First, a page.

The Conference & Updates

Share on facebook
Share on linkedin
Share on twitter
Share on email

Wool recycling research at Metropolia University of Applies Sciences. Usage of recycled wool and business potentials.

Anneli Auranen, Master Student in Textile, Aalto University has been involved in wool recycling project.  The research aimed at creating connections with different wool actors and connect the supply chain for wool recycling in Finland. Another aim was to research the suitability of recycled wool for a variety of products and see what kind of business potential there is in wool recycling. They also studied fiber properties and chemical residues in recycled wool.

The project was coordinated by Metropolia University of Applied Sciences but several companies involved in the wool/textile industry participated.

The mechanical recycling process of wool includes collecting, sorting, shredding, carding, spinning, garment production, transporting, storage, sales and using – including repairing and reusing. Spinning into yarn can be done only once as the fibre length is shortened during shredding.

Collecting for the project was done by Reuse centre in Helsinki. Knitwear and old textiles with a minimum of 75% wool was collected. Sorting was made according to colour and fibre content. The materials is not always so easy to tell if labels are missing. Sorting was labour-intensive, as removing hard parts like zippers, buttons etc. was manually done. They also used waste from the wool industry which is easier to sort. 

Shredding means to tears textiles apart into fibres that can be used again. The next step is opening and mixing with virgin fibres. Carding straightens the fibers and removes trash and tangles. During carding the fibres are turned into batts, thin sheets or a long strip. Spinning of recycled wool fibresisthe same process as with new wool with the exception that you cannot spin worsted yarn due to the uneven quality of fibres. It is also difficult to produce thin yarn from recycled fibers but in Italy they can make thinner yarn than made in this project. 

The fibre length of recycled fibers varied between 25-53 mm. This is good compared to the fibre length of virgin wool (25-75 mm). The fiber composition of 80 % recycled wool /20 % virgin wool had the average fiber length of 47mm, which performs well in all production stages.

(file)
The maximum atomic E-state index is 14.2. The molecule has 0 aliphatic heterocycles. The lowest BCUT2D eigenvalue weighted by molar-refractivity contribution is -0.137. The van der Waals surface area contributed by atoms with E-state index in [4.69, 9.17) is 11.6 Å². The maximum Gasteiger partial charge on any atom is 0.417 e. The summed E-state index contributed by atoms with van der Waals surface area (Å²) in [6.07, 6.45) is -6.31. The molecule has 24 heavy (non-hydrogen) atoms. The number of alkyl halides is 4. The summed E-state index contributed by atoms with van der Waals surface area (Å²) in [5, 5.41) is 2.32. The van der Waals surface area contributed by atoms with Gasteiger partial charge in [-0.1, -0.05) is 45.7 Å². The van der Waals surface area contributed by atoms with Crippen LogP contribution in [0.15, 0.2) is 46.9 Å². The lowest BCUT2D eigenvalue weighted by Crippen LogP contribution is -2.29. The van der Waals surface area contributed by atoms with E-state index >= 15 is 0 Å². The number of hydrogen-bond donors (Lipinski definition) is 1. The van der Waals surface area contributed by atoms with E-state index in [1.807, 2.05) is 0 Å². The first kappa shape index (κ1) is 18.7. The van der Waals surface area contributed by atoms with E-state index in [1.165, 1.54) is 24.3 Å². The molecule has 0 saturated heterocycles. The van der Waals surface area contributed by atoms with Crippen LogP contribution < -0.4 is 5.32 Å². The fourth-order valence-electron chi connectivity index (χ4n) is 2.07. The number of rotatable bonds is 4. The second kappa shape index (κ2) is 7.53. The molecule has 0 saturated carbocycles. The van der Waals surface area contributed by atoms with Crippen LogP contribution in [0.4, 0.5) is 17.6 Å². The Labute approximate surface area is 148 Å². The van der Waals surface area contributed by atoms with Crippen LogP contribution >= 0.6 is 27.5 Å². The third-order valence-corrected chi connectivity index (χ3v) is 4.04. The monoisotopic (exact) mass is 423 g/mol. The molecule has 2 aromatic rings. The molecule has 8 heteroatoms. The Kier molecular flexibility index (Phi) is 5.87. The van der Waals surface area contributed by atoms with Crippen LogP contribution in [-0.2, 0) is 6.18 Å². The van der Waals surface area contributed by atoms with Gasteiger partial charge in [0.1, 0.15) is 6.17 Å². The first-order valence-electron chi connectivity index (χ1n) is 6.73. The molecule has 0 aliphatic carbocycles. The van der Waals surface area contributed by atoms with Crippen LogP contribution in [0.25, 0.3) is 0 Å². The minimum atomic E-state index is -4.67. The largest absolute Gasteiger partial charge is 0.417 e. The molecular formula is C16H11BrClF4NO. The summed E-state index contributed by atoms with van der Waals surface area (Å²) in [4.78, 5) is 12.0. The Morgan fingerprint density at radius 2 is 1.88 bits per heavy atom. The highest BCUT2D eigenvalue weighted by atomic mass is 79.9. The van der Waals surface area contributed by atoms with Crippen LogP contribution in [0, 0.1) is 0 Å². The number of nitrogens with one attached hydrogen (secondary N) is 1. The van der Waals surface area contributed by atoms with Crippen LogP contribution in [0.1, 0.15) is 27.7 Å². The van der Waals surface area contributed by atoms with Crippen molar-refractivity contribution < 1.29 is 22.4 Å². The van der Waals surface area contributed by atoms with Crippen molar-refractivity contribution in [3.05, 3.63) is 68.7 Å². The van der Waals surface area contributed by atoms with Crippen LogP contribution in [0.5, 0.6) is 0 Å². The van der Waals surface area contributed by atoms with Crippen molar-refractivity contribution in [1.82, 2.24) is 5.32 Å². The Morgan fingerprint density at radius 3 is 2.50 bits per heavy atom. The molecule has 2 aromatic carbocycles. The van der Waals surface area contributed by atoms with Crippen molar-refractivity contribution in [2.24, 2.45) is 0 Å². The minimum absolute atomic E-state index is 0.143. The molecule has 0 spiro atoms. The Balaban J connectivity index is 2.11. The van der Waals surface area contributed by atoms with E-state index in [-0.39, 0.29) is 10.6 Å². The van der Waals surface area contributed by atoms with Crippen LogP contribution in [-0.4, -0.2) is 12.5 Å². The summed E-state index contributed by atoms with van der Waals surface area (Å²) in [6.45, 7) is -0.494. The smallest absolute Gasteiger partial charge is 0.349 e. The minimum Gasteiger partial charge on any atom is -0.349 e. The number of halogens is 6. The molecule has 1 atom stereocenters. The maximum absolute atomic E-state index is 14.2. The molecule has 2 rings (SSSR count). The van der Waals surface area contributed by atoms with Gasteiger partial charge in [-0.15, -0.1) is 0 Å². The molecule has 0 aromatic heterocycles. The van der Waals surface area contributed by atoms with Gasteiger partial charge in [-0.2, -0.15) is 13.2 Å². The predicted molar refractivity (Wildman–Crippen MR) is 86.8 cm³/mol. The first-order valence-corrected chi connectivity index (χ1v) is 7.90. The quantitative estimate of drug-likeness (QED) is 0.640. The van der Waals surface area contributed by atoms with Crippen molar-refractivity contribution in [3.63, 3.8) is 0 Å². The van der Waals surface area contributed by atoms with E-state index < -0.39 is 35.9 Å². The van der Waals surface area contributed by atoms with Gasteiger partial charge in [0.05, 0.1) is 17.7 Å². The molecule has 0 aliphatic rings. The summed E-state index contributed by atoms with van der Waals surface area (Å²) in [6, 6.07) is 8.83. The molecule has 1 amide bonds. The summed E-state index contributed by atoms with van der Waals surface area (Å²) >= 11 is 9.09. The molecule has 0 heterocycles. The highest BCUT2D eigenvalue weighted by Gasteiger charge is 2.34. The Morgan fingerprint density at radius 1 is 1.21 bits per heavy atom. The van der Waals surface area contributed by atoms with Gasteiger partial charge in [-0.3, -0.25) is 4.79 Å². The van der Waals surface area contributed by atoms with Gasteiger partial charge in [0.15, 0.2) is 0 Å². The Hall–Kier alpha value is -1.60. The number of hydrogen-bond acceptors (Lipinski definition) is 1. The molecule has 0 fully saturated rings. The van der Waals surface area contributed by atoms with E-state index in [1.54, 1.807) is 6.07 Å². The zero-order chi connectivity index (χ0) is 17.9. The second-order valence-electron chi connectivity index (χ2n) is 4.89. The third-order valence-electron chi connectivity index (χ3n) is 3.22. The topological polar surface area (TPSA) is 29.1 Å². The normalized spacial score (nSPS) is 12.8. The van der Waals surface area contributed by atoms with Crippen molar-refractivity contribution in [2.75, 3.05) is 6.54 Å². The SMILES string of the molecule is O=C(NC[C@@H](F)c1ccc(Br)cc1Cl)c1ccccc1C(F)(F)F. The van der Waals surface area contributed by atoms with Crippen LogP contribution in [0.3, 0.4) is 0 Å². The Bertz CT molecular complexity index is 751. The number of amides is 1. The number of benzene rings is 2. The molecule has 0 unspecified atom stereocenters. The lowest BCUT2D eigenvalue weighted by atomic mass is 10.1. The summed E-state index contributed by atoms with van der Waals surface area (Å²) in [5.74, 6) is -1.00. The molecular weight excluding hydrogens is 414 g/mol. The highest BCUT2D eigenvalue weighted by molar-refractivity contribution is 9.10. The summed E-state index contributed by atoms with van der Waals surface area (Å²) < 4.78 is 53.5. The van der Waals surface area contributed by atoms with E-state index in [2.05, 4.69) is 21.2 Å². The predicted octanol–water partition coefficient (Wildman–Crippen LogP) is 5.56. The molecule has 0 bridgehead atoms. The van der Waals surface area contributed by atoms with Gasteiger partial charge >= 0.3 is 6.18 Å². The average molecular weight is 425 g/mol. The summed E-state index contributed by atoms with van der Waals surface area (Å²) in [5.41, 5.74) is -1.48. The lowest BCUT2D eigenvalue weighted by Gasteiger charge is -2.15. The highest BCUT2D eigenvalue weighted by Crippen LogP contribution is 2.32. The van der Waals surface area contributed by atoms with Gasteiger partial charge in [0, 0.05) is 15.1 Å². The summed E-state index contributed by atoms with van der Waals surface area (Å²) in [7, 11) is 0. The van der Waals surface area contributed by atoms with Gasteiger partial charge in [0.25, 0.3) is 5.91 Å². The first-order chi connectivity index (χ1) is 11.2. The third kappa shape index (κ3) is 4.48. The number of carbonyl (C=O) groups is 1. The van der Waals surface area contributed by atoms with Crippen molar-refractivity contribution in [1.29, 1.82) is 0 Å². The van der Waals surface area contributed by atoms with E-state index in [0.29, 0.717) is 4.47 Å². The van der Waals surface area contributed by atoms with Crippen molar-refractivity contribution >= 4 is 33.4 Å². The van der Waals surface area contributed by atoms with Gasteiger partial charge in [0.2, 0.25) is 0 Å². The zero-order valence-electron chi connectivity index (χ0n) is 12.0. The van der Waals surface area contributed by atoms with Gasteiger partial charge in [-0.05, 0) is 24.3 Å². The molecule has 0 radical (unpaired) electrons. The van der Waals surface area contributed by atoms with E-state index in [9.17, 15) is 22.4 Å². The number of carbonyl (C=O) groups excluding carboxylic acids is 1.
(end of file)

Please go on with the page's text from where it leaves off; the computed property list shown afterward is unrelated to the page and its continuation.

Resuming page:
It is important to analyse if there are chemical residues in recycled wool. When the material was tested for formaldehyde it contained 4-22 mg per kg which is under the limit allowed for textiles for children. Other tests were done and they didn’t find anything alarming, but more tests are needed.

The results from the study shows that recycled wool performed well in all production stages! The current problem is that there is no organized collection and sorting of the material in Finland. There is however a project called Telaketju in Finland that organizes textile collecting and sorting by 2023. 

All final products are grey, as there were not enough textiles for sorting in different colours. The amounts of wool waste in Finland are relatively small so cooperation with other countries could be beneficial for larger scale business.

Baltic Wool Conference

7-9 October 2021

The Gotland Region believes that there is a great deal of knowledge and a great potential for development around the wool business in Gotland. Partly in entrepreneurship, but also locally in the micro industries. We would like to contribute to the development of the wool industry. We strongly believe this conference in the long term will contribute to many of our strategic focus areas. It will be a visitor occasion in October, it will lead to development of the wool industry and it will strengthen craftsmanship and a living cultural heritage.

Nils-Erik Selin, Head of growth and development, Region Gotland

The National Swedish Handicraft Council (NFH) is a government agency under the Ministry of Culture with the task of promoting handicrafts. Important partners for the Authority’s work are the country’s regions, civil society organizations and other cultural authorities. Priority areas include sustainability, cultural and creative industries as well as working with the intangible cultural heritage.

Since the autumn of 2018, a national developer has been focusing on sustainability and wool issues at NFH. The goal is an agenda for how the wool issues, like classification and infrastructure, should be solved at national level together with various actors and authorities. This is done in the form of seminars, conferences and networking, both within Sweden and abroad. The initiative “Baltic Wool Conference” is part of the work to promote the Swedish wool industry, create new contacts and opportunities for further development together with the countries around the Baltic Sea.

Annkristin Hult, National Developer

The Rural Economy and Agricultural Society Gotland, which hosts the Baltic Wool Conference, works for developing business in the countryside. Lamb production is an important industry in Gotland that provides both tasty lamb meat, shimmering lambskin and wool for many uses. Grazing animals keep the landscape open and provide biodiversity. We believe in the development of the Swedish wool industry in collaboration with our neighbors around the Baltic Sea.

Mats Pettersson, CEO of Hushållningssällskapet Gotland